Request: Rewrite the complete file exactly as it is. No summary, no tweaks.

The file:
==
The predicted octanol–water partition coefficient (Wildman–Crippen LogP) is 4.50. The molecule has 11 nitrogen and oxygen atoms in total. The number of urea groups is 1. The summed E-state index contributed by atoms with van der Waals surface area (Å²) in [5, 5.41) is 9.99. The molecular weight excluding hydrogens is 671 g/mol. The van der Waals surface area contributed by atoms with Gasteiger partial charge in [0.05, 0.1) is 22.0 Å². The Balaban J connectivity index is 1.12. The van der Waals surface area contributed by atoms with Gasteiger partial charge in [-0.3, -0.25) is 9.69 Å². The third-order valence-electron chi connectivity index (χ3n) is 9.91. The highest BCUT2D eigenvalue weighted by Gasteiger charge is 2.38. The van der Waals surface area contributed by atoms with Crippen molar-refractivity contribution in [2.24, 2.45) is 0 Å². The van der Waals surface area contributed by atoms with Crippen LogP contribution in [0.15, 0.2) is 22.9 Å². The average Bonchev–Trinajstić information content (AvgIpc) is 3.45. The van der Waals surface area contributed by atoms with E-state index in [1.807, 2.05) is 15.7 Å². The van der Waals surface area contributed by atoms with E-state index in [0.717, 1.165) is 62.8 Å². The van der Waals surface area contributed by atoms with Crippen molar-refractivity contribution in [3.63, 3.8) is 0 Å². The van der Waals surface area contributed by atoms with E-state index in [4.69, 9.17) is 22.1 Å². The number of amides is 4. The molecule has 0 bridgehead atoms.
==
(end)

The predicted octanol–water partition coefficient (Wildman–Crippen LogP) is 4.50. The molecule has 11 nitrogen and oxygen atoms in total. The number of urea groups is 1. The summed E-state index contributed by atoms with van der Waals surface area (Å²) in [5, 5.41) is 9.99. The molecular weight excluding hydrogens is 671 g/mol. The van der Waals surface area contributed by atoms with Gasteiger partial charge in [0.05, 0.1) is 22.0 Å². The Balaban J connectivity index is 1.12. The van der Waals surface area contributed by atoms with Gasteiger partial charge in [-0.3, -0.25) is 9.69 Å². The third-order valence-electron chi connectivity index (χ3n) is 9.91. The highest BCUT2D eigenvalue weighted by Gasteiger charge is 2.38. The van der Waals surface area contributed by atoms with Crippen molar-refractivity contribution in [2.24, 2.45) is 0 Å². The van der Waals surface area contributed by atoms with Crippen LogP contribution in [0.15, 0.2) is 22.9 Å². The average Bonchev–Trinajstić information content (AvgIpc) is 3.45. The van der Waals surface area contributed by atoms with E-state index in [1.807, 2.05) is 15.7 Å². The van der Waals surface area contributed by atoms with E-state index in [0.717, 1.165) is 62.8 Å². The van der Waals surface area contributed by atoms with Crippen molar-refractivity contribution in [3.63, 3.8) is 0 Å². The van der Waals surface area contributed by atoms with E-state index in [4.69, 9.17) is 22.1 Å². The number of amides is 4. The molecule has 0 bridgehead atoms.